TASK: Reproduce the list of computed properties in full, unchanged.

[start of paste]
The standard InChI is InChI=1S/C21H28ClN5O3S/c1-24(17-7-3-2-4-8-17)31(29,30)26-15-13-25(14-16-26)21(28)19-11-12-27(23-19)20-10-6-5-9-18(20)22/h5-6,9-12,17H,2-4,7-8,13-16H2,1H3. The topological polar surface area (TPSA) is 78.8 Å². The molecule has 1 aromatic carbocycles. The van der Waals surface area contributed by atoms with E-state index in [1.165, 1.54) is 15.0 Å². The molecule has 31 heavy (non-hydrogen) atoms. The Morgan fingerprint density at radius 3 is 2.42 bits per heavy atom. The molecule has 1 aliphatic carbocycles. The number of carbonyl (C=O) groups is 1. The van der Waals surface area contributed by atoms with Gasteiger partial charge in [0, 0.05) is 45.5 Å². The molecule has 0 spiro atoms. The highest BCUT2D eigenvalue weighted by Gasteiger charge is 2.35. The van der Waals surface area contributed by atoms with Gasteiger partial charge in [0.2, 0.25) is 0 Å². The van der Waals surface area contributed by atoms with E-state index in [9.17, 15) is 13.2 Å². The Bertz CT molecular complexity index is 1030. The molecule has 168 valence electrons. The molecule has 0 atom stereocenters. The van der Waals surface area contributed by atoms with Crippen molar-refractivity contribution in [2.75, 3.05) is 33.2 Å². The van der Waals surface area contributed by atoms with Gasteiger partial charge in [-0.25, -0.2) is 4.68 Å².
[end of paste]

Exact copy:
The standard InChI is InChI=1S/C21H28ClN5O3S/c1-24(17-7-3-2-4-8-17)31(29,30)26-15-13-25(14-16-26)21(28)19-11-12-27(23-19)20-10-6-5-9-18(20)22/h5-6,9-12,17H,2-4,7-8,13-16H2,1H3. The topological polar surface area (TPSA) is 78.8 Å². The molecule has 1 aromatic carbocycles. The van der Waals surface area contributed by atoms with E-state index in [1.165, 1.54) is 15.0 Å². The molecule has 31 heavy (non-hydrogen) atoms. The Morgan fingerprint density at radius 3 is 2.42 bits per heavy atom. The molecule has 1 aliphatic carbocycles. The number of carbonyl (C=O) groups is 1. The van der Waals surface area contributed by atoms with Gasteiger partial charge in [0, 0.05) is 45.5 Å². The molecule has 0 spiro atoms. The highest BCUT2D eigenvalue weighted by Gasteiger charge is 2.35. The van der Waals surface area contributed by atoms with Gasteiger partial charge in [0.2, 0.25) is 0 Å². The van der Waals surface area contributed by atoms with E-state index in [9.17, 15) is 13.2 Å². The Bertz CT molecular complexity index is 1030. The molecule has 168 valence electrons. The molecule has 0 atom stereocenters. The van der Waals surface area contributed by atoms with Crippen molar-refractivity contribution in [2.75, 3.05) is 33.2 Å². The van der Waals surface area contributed by atoms with Gasteiger partial charge in [-0.25, -0.2) is 4.68 Å².